The soundtrack for the film was composed by A. R. Rahman, with lyrics by Vaali. The soundtrack was also released in Telugu as Prema Desam and in Hindi with the title Duniya Dilwalon Ki, with lyrics written by P. K. Mishra and Mehboob Kotwal.

Kathir revealed that first song to be recorded was "Kalloori Saalai", he wanted it to be a fast number, but wanted it to start the song "with a melodious line". Rahman asked for a dummy lyric for it which started with "Inbathai karuvakkinal penn", which Vaali liked and retained it for the final cut as well.[1]

For the song "Musthafa Musthafa", Kathir wanted a song on the lines of old song "Paravaigal Meethu" which was about friendship. Rahman gave him the tune during a flight travel which Kathir liked it.[1]

Tamil version[edit]

# Song Singer(s) Length
1 "Ennai Kaanavillaiye" S. P. Balasubrahmanyam, O. S. Arun, Rafee 5:40
2 "Hello Doctor" A. R. Rahman, Storms, Noel James, Anupama 6:14
3 "Kalluri Salai" A. R. Rahman, Hariharan, Aslam Mustafa 5:25
4 "Mustafa Mustafa" A. R. Rahman 6:05
5 "Thendrale" Mano, Unni Krishnan, Dominique Cerejo 6:33
6 "O Vennila" Unni Krishnan 4:54

Telugu version[edit]

# Song Singer(s) Length
1 "Prema Prema" S. P. Balasubrahmanyam, O. S. Arun 5:40
2 "Hello Doctor" KK, Srinivas, Anupama, Noel James 6:14
3 "College Style" KK, Hariharan 5:25
4 "Mustafa" A. R. Rahman 6:05
5 "Vennela" Unni Krishnan, Mano 6:33
6 "O Vennela" Unni Krishnan 4:54

Hindi version[edit]

# Song Singer(s) Length
1 "Jaana Jaana" S. P. Balasubrahmanyam 5:40
2 "Hello Doctor" KK, Storms, Noel James 6:14
3 "College Ke Saathi" Hariharan, KK, Aslam Mustafa 5:25
4 "Mustafa" A. R. Rahman 6:05
5 "Jaari Jaa E Hawa" S. P. Balasubrahmanyam, Sonu Nigam, Dominique Cerejo 6:33
6 "O Meri Jaan" Sonu Nigam 4:54

In popular culture[edit]

"Kalluri Saalai" and the instrumental theme of the song and flowers falling on the road was parodied in Thamizh Padam 2 (2018).[19]


  1. ^ a b c d e Ramanujam, Srinivasa (13 February 2019). "How 'kothavaranga' evolved into 'Mustafa Mustafa' - Kathir on directing some of A. R. Rahman's best love songs". The Hindu. Archived from the original on 22 September 2019. Retrieved 15 February 2019.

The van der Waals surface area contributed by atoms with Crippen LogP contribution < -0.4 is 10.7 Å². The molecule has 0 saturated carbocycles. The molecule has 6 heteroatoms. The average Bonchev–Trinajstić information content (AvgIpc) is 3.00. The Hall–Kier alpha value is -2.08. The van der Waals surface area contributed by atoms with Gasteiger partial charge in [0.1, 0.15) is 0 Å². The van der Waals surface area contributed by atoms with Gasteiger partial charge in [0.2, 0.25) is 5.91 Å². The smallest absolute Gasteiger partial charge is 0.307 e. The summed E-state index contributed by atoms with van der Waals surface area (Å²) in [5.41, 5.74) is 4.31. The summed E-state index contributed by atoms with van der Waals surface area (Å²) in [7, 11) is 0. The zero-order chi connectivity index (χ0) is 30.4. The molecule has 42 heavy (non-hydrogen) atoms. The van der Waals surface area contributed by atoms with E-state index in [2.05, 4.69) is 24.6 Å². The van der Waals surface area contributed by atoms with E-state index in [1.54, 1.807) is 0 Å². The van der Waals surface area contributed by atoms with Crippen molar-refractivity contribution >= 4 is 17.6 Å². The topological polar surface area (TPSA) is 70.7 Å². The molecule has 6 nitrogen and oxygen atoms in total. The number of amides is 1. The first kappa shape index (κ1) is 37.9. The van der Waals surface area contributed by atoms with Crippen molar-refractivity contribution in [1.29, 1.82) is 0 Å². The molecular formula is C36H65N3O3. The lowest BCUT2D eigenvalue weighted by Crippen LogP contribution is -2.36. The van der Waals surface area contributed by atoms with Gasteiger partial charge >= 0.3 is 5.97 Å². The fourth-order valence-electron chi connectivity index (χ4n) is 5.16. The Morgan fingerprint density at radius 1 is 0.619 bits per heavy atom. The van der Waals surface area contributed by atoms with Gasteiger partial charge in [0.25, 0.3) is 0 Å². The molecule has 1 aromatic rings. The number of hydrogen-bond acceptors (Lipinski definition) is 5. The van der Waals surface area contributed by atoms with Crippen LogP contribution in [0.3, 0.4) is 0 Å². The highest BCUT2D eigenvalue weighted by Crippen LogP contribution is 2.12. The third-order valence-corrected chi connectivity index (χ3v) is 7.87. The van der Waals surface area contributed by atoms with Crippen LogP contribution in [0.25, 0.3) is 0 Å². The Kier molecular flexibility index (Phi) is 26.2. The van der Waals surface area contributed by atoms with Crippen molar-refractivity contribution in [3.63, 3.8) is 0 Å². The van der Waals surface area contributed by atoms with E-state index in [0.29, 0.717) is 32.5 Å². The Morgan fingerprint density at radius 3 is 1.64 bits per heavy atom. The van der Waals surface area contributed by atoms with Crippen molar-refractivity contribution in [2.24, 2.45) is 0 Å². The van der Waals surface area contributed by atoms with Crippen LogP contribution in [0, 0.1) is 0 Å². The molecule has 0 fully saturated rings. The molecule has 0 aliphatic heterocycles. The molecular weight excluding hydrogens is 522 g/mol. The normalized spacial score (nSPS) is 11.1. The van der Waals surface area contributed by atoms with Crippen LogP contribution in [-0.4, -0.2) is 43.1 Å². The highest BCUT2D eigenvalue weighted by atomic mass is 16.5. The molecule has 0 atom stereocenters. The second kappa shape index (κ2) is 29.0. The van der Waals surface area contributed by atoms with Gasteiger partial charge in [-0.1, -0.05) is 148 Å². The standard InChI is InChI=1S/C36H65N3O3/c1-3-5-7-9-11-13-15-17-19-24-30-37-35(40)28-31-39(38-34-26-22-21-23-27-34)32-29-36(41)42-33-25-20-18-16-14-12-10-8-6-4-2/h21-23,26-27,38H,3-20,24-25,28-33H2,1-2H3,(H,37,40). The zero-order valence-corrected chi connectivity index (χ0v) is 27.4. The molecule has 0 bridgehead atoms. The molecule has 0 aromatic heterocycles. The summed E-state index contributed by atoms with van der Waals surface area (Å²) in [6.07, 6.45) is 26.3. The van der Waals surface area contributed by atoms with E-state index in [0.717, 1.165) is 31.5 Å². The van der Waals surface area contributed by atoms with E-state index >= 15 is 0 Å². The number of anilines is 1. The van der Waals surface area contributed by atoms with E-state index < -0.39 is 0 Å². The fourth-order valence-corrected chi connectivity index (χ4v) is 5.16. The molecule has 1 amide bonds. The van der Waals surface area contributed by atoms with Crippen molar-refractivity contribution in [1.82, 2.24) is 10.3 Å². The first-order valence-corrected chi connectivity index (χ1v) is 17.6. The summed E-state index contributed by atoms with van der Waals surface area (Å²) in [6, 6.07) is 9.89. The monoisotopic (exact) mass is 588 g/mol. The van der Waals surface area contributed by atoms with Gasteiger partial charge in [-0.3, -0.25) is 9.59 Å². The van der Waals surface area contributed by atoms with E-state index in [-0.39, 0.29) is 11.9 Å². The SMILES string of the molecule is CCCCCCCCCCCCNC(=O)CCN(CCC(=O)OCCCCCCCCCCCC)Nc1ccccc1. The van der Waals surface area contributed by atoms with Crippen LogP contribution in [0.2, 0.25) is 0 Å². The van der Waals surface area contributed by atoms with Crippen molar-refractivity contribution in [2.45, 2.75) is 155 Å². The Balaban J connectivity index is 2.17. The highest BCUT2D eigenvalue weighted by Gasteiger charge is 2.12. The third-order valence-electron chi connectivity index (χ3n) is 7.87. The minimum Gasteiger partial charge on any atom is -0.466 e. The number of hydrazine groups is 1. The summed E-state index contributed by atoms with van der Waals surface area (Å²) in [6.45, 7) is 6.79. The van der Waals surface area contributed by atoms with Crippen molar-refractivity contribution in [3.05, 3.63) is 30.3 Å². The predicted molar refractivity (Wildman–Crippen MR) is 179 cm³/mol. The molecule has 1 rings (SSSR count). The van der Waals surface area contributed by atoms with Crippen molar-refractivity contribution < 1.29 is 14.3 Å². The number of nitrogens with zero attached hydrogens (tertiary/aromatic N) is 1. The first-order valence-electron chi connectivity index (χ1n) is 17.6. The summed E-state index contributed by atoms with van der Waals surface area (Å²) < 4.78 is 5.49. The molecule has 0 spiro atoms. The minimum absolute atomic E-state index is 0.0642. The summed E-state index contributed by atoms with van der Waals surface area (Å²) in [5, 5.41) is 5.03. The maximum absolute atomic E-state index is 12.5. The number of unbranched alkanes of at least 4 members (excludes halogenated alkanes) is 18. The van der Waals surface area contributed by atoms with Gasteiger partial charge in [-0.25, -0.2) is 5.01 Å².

2. ^ "Rediff On The Net, Movies: Love on the Net". ia.rediff.com. 9 May 1998. Retrieved 14 May 2019.
  3. ^ The Hindu : Cinema Plus / Columns : My first break
  4. ^ Rediff On The Net, Movies: Winning, vulnerable Vineeth
  5. ^ Manigandan, K. r (28 April 2012). "Tale of triumph". The Hindu. ISSN 0971-751X. Retrieved 14 May 2019.
  6. ^ a b "The Hindu : Frames full of dreams". www.thehindu.com. Retrieved 14 May 2019.
  7. ^ "Rediff On The Net, Movies: Will Rakshakan resurrect Sushmita's career?". www.rediff.com. Retrieved 14 May 2019.
  8. ^ "The Hindu : GANGS of Chennai!". www.thehindu.com. Retrieved 14 May 2019.
  9. ^ Rediff On The Net, Movies:K V Anand
  10. ^ http://www.cscsarchive.org:8081/MediaArchive/art.nsf/(docid)/E5541976431445E0652569400062014E
  11. ^ The Hindu : Metro Plus Chennai : `I sold my car to buy a bike'
  12. ^ "INDOlink Film Review: Kaadhal Desam". Indolink Tamil. 4 June 1997. Archived from the original on 28 September 2019.
  13. ^ International Who's Who in Popular Music 2002 – Google Books
  14. ^ "Kamal wins 17th Film fare award for role in Indian". Economic Times. 9 July 1997. Archived from the original on 28 September 2011.
  15. ^ Chasing new goals – The Hindu
  16. ^ Rediff On The NeT, Movies: Gossip from the south
  17. ^ Rediff On The NeT, Movies: Gossip from the southern film industry
  18. ^ Rediff On The Net, Movies:
  19. ^ "Kadhal Desam | List of movies spoofed in Tamizh Padam 2 movie - Part 1". Behindwoods. 12 July 2018. Retrieved 14 May 2019.

External links[edit]